Pilot season is upon us, meaning the broadcast networks are taking stock of their needs for 2015-16 and getting the ball rolling toward filling any gaps. With things about to get really interesting — meaning it’s time to start booking actors for these wannabe hits! — TVLine presents its annual round-up of who’s planning what, and well as our guide to the lingo that gets tossed around.
PILOT | You really want to get basic, eh? When a network orders (or “picks up”) a pilot, they’re asking its writers/producers/studio to cast and produce a close facsimile of what a series’ first episode will look like. Each pilot is reviewed by network brass, then typically put into testing before its fate is decided.
PLANTED SPIN-OFF | Also called a “backdoor” pilot, this is an episode of an existing series that sets up a prospective offshoot. For example, Arrow once aired a pair of episodes focused on this lad named Barry Allen, and that was a planted pilot for The Flash. Free History Lesson: That Brady Bunch episode with new neighbor Ken Berry adopting three orphans? That was a(n ill-fated) planted pilot, for a spin-off to be called Kelly’s Kids.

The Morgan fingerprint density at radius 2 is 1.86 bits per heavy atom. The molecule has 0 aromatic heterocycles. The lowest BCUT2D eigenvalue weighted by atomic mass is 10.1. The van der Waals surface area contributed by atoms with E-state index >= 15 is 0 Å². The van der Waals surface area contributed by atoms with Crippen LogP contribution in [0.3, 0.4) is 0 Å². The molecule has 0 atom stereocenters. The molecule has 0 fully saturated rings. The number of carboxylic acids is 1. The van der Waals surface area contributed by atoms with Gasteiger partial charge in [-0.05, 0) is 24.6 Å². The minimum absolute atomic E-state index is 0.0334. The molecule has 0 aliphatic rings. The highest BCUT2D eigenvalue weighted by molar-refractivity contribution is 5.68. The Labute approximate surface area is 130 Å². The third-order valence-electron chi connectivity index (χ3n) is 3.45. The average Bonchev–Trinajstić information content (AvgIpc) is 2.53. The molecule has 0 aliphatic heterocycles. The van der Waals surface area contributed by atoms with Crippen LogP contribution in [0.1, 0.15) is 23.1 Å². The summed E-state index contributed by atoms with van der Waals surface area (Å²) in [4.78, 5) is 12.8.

DRAMA/COMEDY PRESENTATION | Occasionally, due to time or budget restraints, a network won’t order a full pilot but a “presentation” of a not-quite-complete drama or a taste of what a sitcom would look like.
CAST-CONTINGENT | Sometimes a network will order a pilot with the caveat that production can’t start until a suitable (read: “name”) actor has been cast in a starring role. (One translation: “The premise is iffy, but a big star could really sell us.”) So you’ll sometimes hear that with the casting of so-and-so, “the cast contingency has been lifted” on a pilot. (The sorta flip-side is an “if-come deal,” meaning the major players are pre-signed and rarin’ to go the instant the network picks up the pilot.)
SECOND POSITION | These are the two words that makes fans of “bubble” shows most nervous each spring, as stars from low-rated series start booking pilots (provided they get the OK from their current bosses). The term literally means that the pilot role is in second position (or priority) should their show wind up renewed. An actor booking a second position gig doesn’t always mean his/her current show is doomed… though it often tends to. Variation: A “safe second” means the pilot’s bosses have been discreetly all-but-assured that the actor will be available.
UPFRONTS | The week in mid-May when the networks take turns unveiling their schedules for next season — including the pilots that have been ordered to series. With rare exception, if your show doesn’t make the cut here, it’s officially a goner.
And now, our running update of pilots ordered for the 2015-16 TV season, going network by network….